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A few days ago on a bright Sunday morning I took my three children downtown. We had breakfast at The Market, a beautiful airy cafe that has been in this city for many years. We brought with us a book of fairy tales and toys for the baby, and we feasted on freshly made pastries and fruit and perfectly frothed cappuccino.

Then we took a walk. We found ourselves on the 16th Street Mall, a pedestrian mall in Denver frequented by runaways, homeless people, the mentally ill, and the generally desperate.  One also finds yuppies (like us) and tourists, but the street offers a solid picture of the suffering and inequality, so often hidden, that more and more predominates this country.

As we were walking we heard music. It was the long high sound of a trumpet, fairly well played. We turned to listen, and saw a black man, not dressed warmly enough for the chill, leaning against an old stone wall, horn at his lips. He had the instrument’s case in front of him, waiting for change.

We gave it to him, and he offered to play for my son. He got down on one knee, and played a melancholic rendition of “The Lion Sleeps Tonight.” He was drunk. And a vet, possibly homeless.

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His instrument sent me instantly back to my own childhood, during which I spent a lot of time in Chicago, with my father’s parents. My grandpa, too, played the trumpet. It sat on a polished walnut table in my grandparent’s living room. I used to listen to stories of how he would play in a band during his college years at Oberlin. He played and loved to play; he and my grandma saw Ella Fitzgerald. Before she was famous.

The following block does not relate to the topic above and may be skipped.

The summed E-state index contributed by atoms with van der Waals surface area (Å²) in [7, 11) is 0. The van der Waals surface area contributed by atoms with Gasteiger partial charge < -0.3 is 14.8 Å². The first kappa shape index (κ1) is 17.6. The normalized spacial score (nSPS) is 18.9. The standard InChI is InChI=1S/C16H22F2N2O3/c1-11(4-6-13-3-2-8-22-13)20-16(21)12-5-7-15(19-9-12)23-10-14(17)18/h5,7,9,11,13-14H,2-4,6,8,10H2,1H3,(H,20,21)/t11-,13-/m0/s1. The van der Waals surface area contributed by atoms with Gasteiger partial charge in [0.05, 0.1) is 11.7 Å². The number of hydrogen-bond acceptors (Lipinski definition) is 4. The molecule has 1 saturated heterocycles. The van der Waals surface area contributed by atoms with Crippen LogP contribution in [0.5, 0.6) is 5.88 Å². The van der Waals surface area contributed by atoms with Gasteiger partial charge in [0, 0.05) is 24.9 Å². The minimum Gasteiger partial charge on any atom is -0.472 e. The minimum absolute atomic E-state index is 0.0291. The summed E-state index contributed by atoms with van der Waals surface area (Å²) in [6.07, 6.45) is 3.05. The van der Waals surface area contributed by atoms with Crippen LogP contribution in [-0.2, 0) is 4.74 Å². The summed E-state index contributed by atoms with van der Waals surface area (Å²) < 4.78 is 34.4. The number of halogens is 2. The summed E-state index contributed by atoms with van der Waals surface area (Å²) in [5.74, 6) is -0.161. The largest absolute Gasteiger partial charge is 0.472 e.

My grandpa went on to Harvard Law School, and then on to found his own law firm in Chicago. My father and his siblings grew up knowing no need, of the physical sort at any rate. University was a given, political awareness assumed, cultural exploration simply part of the passing of the days.

This is how I am bringing up my children as well: we are not wealthy, but we expect our children to explore the world, to give back to it, to learn from it, engage with it.

My children have an inheritance: abundance. The abundance of love.



The abundance of stability. The abundance of consistency, and the abundance of each other.

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And that makes us rich, a fact for which I am grateful every moment of every day.

Since that day, I have found myself thinking of the man with the trumpet. What is his story? How did he learn to play? What are his boyhood memories? Where and how fast did he grow up? And how is it he came to be playing for change on a cold Sunday morning on the streets in Denver, Colorado?

What was his inheritance?